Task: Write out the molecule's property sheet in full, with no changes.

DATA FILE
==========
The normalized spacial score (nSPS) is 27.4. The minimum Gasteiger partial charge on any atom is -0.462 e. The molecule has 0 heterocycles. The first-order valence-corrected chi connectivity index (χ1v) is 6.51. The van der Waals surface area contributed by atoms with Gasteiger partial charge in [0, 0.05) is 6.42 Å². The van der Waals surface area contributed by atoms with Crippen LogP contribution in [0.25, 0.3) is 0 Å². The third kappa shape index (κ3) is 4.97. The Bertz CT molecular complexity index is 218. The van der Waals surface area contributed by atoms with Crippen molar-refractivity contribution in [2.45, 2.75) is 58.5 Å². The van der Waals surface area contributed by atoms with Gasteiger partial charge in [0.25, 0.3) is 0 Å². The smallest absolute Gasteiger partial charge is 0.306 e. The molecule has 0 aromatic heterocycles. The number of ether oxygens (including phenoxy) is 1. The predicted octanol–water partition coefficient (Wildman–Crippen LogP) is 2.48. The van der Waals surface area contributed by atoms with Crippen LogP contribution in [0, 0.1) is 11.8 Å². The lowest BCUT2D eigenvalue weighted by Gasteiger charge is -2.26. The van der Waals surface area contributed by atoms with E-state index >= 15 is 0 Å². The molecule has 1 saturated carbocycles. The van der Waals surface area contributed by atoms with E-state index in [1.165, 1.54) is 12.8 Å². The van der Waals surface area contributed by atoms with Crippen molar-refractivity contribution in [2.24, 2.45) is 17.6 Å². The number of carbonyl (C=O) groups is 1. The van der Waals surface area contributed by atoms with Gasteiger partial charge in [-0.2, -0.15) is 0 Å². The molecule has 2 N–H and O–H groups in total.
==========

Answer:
The normalized spacial score (nSPS) is 27.4. The minimum Gasteiger partial charge on any atom is -0.462 e. The molecule has 0 heterocycles. The first-order valence-corrected chi connectivity index (χ1v) is 6.51. The van der Waals surface area contributed by atoms with Gasteiger partial charge in [0, 0.05) is 6.42 Å². The van der Waals surface area contributed by atoms with Crippen LogP contribution in [0.25, 0.3) is 0 Å². The third kappa shape index (κ3) is 4.97. The Bertz CT molecular complexity index is 218. The van der Waals surface area contributed by atoms with Crippen molar-refractivity contribution in [2.45, 2.75) is 58.5 Å². The van der Waals surface area contributed by atoms with Gasteiger partial charge in [0.25, 0.3) is 0 Å². The smallest absolute Gasteiger partial charge is 0.306 e. The molecule has 0 aromatic heterocycles. The number of ether oxygens (including phenoxy) is 1. The predicted octanol–water partition coefficient (Wildman–Crippen LogP) is 2.48. The van der Waals surface area contributed by atoms with Crippen LogP contribution in [0, 0.1) is 11.8 Å². The lowest BCUT2D eigenvalue weighted by Gasteiger charge is -2.26. The van der Waals surface area contributed by atoms with E-state index >= 15 is 0 Å². The molecule has 1 saturated carbocycles. The van der Waals surface area contributed by atoms with E-state index in [1.165, 1.54) is 12.8 Å². The van der Waals surface area contributed by atoms with Crippen molar-refractivity contribution in [2.24, 2.45) is 17.6 Å². The number of carbonyl (C=O) groups is 1. The van der Waals surface area contributed by atoms with Gasteiger partial charge in [-0.2, -0.15) is 0 Å². The molecule has 2 N–H and O–H groups in total.